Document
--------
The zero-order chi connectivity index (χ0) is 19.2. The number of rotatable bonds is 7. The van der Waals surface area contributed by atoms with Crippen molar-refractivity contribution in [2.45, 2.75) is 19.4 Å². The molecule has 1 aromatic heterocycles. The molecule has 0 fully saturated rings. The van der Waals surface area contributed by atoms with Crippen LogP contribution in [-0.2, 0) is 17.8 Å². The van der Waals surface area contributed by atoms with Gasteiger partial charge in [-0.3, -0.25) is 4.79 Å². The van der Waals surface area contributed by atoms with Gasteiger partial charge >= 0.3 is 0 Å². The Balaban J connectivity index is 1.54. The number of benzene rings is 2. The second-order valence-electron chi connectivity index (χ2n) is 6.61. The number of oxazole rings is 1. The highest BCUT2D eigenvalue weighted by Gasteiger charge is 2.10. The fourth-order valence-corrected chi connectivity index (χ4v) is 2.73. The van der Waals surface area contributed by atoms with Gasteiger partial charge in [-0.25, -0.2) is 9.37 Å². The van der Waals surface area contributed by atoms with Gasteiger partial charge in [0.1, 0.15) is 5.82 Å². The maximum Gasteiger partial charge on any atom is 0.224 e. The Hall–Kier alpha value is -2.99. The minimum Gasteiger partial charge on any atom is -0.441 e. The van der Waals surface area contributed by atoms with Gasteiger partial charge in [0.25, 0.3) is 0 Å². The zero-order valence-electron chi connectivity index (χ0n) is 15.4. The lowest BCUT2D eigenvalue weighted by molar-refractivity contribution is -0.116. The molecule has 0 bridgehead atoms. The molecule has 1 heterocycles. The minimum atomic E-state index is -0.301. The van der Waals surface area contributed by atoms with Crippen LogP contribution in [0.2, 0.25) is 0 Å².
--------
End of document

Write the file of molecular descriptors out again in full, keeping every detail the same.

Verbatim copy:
The zero-order chi connectivity index (χ0) is 19.2. The number of rotatable bonds is 7. The van der Waals surface area contributed by atoms with Crippen molar-refractivity contribution in [2.45, 2.75) is 19.4 Å². The molecule has 1 aromatic heterocycles. The molecule has 0 fully saturated rings. The van der Waals surface area contributed by atoms with Crippen LogP contribution in [-0.2, 0) is 17.8 Å². The van der Waals surface area contributed by atoms with Gasteiger partial charge in [-0.3, -0.25) is 4.79 Å². The van der Waals surface area contributed by atoms with Gasteiger partial charge >= 0.3 is 0 Å². The Balaban J connectivity index is 1.54. The number of benzene rings is 2. The second-order valence-electron chi connectivity index (χ2n) is 6.61. The number of oxazole rings is 1. The highest BCUT2D eigenvalue weighted by Gasteiger charge is 2.10. The fourth-order valence-corrected chi connectivity index (χ4v) is 2.73. The van der Waals surface area contributed by atoms with Gasteiger partial charge in [-0.25, -0.2) is 9.37 Å². The van der Waals surface area contributed by atoms with Gasteiger partial charge in [0.1, 0.15) is 5.82 Å². The maximum Gasteiger partial charge on any atom is 0.224 e. The Hall–Kier alpha value is -2.99. The minimum Gasteiger partial charge on any atom is -0.441 e. The van der Waals surface area contributed by atoms with Gasteiger partial charge in [0.25, 0.3) is 0 Å². The zero-order valence-electron chi connectivity index (χ0n) is 15.4. The lowest BCUT2D eigenvalue weighted by molar-refractivity contribution is -0.116. The molecule has 0 bridgehead atoms. The molecule has 1 heterocycles. The minimum atomic E-state index is -0.301. The van der Waals surface area contributed by atoms with Crippen LogP contribution in [0.2, 0.25) is 0 Å².